hidden europe 43

The current state of travel writing

by Nicky Gardner

Picture above: Image © Pkappa34 / dreamstime.com


Travel writers have traditionally been fiercely independent spirits, and it was that independence which helped build trust and credibility with readers. But times are changing and a new breed of English-language writers seems to act as handmaidens of the tourism industry, weaving tales that read more like a PR blurb than dispassionate travel writing. Is there still scope for genuinely independent travel writing?

The editors of hidden europe, Nicky Gardner and Susanne Kries, reflect on the current state of English-language travel writing.

We very much like Matthew Teller’s writing. Whether it be his mainstream work for Rough Guides (Switzerland and Jordan, each written by Matthew, are both excellent guides in the series), or the way in which he delicately unpicks issues of politics and culture in the Middle East for various media, his prose evokes a strong sense of place — a quality that is often a hallmark of good travel writing. So when Matthew spoke up earlier this year about the current state of travel writing, we were naturally attentive. Here’s what he said:

Under the twin pressures of commercial sponsorship and user-generated content, travel writing has lost much of its credibility… [it is] too often channelled into how-to guides or PR-driven advertorial.

We are inclined to agree. The overwhelming bulk of travel writing that nowadays appears in English in mainstream media is promotional rather than discursive in character. Many of those who style themselves as travel media professionals have relations with tourist boards, tour companies and public relations agencies that their readers — if they knew of those relationships — might judge to be far too close for comfort.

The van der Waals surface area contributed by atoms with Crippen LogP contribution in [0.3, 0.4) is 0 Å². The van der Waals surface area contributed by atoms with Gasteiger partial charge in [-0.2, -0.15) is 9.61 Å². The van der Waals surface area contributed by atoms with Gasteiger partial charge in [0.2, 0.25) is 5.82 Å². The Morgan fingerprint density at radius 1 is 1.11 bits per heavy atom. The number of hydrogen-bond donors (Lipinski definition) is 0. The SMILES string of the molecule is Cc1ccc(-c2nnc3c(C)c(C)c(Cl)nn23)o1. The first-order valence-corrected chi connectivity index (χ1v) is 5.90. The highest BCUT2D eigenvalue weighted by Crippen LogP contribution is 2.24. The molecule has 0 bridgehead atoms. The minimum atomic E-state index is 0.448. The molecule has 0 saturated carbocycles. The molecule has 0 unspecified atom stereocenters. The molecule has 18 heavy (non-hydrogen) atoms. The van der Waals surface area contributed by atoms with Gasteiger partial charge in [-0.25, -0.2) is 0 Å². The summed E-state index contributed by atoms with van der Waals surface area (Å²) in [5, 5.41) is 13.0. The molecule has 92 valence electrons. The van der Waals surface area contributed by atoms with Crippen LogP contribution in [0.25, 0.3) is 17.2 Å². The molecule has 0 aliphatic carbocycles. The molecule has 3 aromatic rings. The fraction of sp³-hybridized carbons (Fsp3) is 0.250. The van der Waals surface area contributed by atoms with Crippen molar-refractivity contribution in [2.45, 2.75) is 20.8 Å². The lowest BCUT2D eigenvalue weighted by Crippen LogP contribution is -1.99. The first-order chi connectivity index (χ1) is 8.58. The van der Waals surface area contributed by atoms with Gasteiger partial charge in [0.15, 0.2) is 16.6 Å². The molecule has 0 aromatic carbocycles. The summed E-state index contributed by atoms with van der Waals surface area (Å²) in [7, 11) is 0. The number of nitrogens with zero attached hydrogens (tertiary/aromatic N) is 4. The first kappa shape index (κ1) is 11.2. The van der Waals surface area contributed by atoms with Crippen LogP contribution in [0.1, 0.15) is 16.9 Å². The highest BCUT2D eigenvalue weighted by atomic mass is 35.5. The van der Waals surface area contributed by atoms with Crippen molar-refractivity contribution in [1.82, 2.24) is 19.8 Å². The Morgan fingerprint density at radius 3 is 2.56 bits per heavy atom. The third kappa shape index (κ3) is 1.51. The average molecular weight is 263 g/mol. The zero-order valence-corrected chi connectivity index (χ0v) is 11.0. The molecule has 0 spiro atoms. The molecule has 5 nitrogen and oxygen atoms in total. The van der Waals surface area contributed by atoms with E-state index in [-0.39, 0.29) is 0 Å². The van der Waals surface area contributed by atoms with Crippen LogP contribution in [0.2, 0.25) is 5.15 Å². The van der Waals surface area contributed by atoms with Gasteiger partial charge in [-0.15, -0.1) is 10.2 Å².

The popularity of places as favoured destinations waxes and wanes. And when a reputation is on the rise that is, more often than not, because it has been nudged along by PRs who co-opt travel writers into the business of promotion. Oman secured considerable visibility in the UK media in 2011 and 2012 because travel writers were gently persuaded to write about it. We have a hunch that Lithuania is about to go through the same promotional mill.

There was a time when travel writers were fearlessly independent. The early Baedeker guides carried no advertising, with the editor advising readers that his interest in fair reporting was “the sole passport to commendation.” Such noble independence has nowadays been cast to the winds by many travel writers who are happy to write glowing reviews of any resort that offers them a complimentary stay. Good repute can now be bartered.

This is just an excerpt. The full text of this article is not yet available to members with online access to hidden europe. Of course you can read the full article in the print edition of hidden europe 43.
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